In completing the census form, I had to face a harsh reality: my young children cannot speak Irish.
On Sunday evening my pen wavered at the question of whether they spoke our mother tongue. I almost wanted to tick yes and admit that they can’t speak it very well.
They’re all still in elementary school. After helping the eldest two with their homework I know the honest answer is that they can’t even string a sentence together in Irish.
The youngest has another excuse, albeit an illusion, for not being able to. She is still early in the cycle but the omens are already not good.
My Irish isn’t great and is very rarely used, but at least I can muddle through when needed. I’m one of those people who, in a foreign country, has resorted to a Cúpla Focal to ensure conversation at the restaurant table is undecipherable to nearby diners.
But before I ticked no on the census form, I decided to do an ad hoc assessment.
I stuck my head through the living room door.
“Conas ata tu?”
Confused faces rose from glowing screens. I repeated it. Laugh this time. Brows pinched.
“Cén t-am é?”
I might as well have spoken Japanese.
And with these two simple questions I got my answer.
The eldest insisted that he could speak at school for a while, but I wasn’t convinced enough.
In fact, for months he has been learning German of all things at Duolingo – an online language training service. He can tell me I’m stupid and it’s cold outside while sounding like he’s from Berlin.
He even asked me to write on the questionnaire that he speaks German at home.
But maybe he has plans for Duolingo. This company has previously said that there are more people learning Irish online worldwide than there are native speakers of the language.
This is something I think can help ensure that active use of Irish survives.
The Irish I learned in secondary school in the 1980s was drummed into us. I received awards and got a D. Getting that passing grade was tedious and required a lot of study—but still a D.
No amount of revisionism from Peig Sayers will convince me that her biography was nothing more than a depressing, boring, and horrible attempt to instill a love of Irish in teenagers. And the poetry we endured, with its foundations in hunger and oppression, failed to convince teenagers to delve into the language either.
My Irish teacher wore a black suit every day for the last year or two of school – out of mourning, it was said, until Ireland was united. I wonder if he’s still wearing it now that he’s retired, still covered in chalk dust.
A few friends and I took pre-graduation tutoring from him as we tried to dig through this often impenetrable poetry.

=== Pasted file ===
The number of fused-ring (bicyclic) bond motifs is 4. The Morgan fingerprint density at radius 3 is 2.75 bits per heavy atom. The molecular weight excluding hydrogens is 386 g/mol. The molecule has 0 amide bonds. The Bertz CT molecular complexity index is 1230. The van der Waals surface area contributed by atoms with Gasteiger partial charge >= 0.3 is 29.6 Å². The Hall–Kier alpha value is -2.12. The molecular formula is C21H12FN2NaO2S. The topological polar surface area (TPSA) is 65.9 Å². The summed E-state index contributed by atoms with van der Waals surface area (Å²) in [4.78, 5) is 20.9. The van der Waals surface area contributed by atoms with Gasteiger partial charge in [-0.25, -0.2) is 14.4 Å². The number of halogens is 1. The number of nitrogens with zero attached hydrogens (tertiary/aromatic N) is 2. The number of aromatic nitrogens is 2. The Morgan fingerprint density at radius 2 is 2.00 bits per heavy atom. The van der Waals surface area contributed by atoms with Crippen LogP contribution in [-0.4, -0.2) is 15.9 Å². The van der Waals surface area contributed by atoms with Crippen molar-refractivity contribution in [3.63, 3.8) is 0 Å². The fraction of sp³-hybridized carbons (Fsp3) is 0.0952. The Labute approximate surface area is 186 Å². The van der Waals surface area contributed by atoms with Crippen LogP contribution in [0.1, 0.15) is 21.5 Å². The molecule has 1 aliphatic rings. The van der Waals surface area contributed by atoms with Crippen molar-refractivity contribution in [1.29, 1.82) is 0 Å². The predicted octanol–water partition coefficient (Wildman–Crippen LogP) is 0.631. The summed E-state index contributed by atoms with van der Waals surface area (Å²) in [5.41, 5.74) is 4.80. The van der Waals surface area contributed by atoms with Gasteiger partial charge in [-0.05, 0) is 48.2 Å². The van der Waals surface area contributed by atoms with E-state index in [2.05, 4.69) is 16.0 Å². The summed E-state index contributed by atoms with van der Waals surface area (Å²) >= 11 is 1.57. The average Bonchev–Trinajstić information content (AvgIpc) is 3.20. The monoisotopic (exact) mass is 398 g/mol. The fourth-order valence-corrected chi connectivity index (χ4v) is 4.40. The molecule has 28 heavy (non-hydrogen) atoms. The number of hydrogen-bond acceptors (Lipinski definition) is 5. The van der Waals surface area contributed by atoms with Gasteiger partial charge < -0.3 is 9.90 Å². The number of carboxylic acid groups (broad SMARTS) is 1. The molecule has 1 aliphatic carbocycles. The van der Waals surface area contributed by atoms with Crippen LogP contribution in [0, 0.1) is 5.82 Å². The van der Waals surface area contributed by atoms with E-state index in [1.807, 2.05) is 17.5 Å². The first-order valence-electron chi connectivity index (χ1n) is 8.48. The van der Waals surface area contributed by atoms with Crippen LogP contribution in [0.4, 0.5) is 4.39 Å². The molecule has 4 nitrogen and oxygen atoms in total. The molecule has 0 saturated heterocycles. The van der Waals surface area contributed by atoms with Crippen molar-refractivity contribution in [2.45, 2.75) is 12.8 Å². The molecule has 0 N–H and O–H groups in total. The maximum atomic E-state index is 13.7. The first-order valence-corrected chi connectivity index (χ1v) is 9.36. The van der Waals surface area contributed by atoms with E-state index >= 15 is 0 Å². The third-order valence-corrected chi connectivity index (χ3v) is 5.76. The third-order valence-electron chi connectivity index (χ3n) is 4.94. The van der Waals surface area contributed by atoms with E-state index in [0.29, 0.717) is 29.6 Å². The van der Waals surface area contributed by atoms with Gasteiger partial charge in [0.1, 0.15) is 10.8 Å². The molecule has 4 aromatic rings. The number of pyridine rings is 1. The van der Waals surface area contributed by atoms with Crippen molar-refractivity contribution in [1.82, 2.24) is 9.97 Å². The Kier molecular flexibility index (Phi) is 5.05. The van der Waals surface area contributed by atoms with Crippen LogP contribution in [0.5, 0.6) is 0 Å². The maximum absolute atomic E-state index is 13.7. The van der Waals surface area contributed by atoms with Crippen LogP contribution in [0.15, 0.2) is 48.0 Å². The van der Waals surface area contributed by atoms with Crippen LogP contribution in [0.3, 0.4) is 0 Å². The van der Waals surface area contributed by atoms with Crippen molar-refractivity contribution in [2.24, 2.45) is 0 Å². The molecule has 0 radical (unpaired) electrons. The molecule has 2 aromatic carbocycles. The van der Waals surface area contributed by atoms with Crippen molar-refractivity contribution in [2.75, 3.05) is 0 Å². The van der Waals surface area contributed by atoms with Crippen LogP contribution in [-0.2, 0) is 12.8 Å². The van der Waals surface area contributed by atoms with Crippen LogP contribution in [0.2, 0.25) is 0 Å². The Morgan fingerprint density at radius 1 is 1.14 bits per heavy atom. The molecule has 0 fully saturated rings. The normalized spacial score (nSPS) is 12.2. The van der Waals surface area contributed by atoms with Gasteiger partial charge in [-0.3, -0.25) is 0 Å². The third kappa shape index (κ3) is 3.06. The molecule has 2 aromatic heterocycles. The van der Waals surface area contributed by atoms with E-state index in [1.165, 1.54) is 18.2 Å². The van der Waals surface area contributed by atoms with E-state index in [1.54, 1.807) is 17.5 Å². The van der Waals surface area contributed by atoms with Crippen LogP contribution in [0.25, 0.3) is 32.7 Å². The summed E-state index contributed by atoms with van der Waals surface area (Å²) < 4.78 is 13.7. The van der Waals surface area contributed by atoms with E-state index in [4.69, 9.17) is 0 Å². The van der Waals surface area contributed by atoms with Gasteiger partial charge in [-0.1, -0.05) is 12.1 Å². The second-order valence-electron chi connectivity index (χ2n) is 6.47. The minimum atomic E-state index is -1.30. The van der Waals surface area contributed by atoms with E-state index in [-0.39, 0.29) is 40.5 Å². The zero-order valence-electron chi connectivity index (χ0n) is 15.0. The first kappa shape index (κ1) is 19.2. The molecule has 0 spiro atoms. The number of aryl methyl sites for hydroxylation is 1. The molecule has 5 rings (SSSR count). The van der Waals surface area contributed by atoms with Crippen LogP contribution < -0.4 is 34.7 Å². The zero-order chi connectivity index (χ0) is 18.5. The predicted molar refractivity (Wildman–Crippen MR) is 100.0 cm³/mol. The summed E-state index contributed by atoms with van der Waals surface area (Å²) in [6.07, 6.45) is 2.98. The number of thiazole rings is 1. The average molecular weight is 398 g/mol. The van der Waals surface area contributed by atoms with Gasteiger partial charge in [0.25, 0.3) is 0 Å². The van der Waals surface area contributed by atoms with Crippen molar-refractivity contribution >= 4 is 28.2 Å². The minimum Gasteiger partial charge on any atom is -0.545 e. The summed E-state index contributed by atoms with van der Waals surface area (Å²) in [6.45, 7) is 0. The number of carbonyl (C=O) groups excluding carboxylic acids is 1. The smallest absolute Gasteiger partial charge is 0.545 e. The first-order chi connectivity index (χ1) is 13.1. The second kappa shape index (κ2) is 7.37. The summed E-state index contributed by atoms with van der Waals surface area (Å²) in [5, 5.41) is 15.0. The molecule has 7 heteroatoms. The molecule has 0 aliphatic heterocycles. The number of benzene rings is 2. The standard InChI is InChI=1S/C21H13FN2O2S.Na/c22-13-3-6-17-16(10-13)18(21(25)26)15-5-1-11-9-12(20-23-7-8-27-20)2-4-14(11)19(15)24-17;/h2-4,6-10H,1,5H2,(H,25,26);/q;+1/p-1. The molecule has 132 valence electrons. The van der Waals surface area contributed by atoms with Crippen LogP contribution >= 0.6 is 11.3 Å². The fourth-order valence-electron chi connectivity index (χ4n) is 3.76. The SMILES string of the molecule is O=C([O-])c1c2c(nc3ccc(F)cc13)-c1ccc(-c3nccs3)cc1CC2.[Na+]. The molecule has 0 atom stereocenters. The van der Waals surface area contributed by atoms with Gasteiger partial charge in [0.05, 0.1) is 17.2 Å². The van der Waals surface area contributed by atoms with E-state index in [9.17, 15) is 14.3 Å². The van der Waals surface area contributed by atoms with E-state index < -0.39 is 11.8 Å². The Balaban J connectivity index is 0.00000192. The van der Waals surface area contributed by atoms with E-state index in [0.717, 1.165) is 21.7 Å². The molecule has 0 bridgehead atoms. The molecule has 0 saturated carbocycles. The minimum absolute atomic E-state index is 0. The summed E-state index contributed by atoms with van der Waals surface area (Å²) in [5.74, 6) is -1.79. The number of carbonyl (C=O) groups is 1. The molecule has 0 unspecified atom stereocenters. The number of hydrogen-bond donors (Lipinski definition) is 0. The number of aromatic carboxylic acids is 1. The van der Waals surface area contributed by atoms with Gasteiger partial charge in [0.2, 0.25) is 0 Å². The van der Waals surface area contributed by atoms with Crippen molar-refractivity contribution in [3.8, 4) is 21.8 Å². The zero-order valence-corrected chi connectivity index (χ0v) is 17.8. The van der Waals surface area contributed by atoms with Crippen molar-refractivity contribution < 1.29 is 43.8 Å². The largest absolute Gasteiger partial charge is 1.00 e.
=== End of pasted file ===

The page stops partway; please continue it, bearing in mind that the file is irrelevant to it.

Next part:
I remember when we arrived late one afternoon that he asked us to tidy up a filing cabinet. It was crammed with newspaper clippings about Northern Ireland: the RUC firing rubber bullets; marches; heated politics; murders; and all the other horrible things that made up the problems.
However, he was enthusiastic about Irish, something we didn’t really relate to. We never wanted to read about Peig again or have to learn lines from An Droimeann Donn Dílis. So how is it that children go through primary school and are still barely able to string a sentence together in Irish?
Is it our fault we don’t speak to them in Irish? I never spoke Irish at home as a youngster, but I still manage to converse in it – sort of – decades later.
Is it still a problem how it is taught? That might have something to do with it, which would be a shame. If so, what is the correct way to teach it, or does it always just suffer from student apathy because they often don’t see the benefit of it, now or in the long term? Maybe a bit of that too.
Maybe in years to come they’ll come back to how many of us do with things we might have avoided in years past.
But when my children’s descendants dig up our census a century from now, I wonder if they’ll find it odd that their ancestors couldn’t speak Irish? And who knows, maybe I can check that “yes” box at the next census.
https://www.independent.ie/opinion/comment/my-eldest-can-tell-me-im-stupid-in-german-but-all-i-got-were-confused-stares-when-i-dared-to-ask-conas-ata-tu-41535651.html 2022 Census: My eldest can tell me I’m stupid in German, but I only got confused looks when I dared to ask: “Conas atá tú?”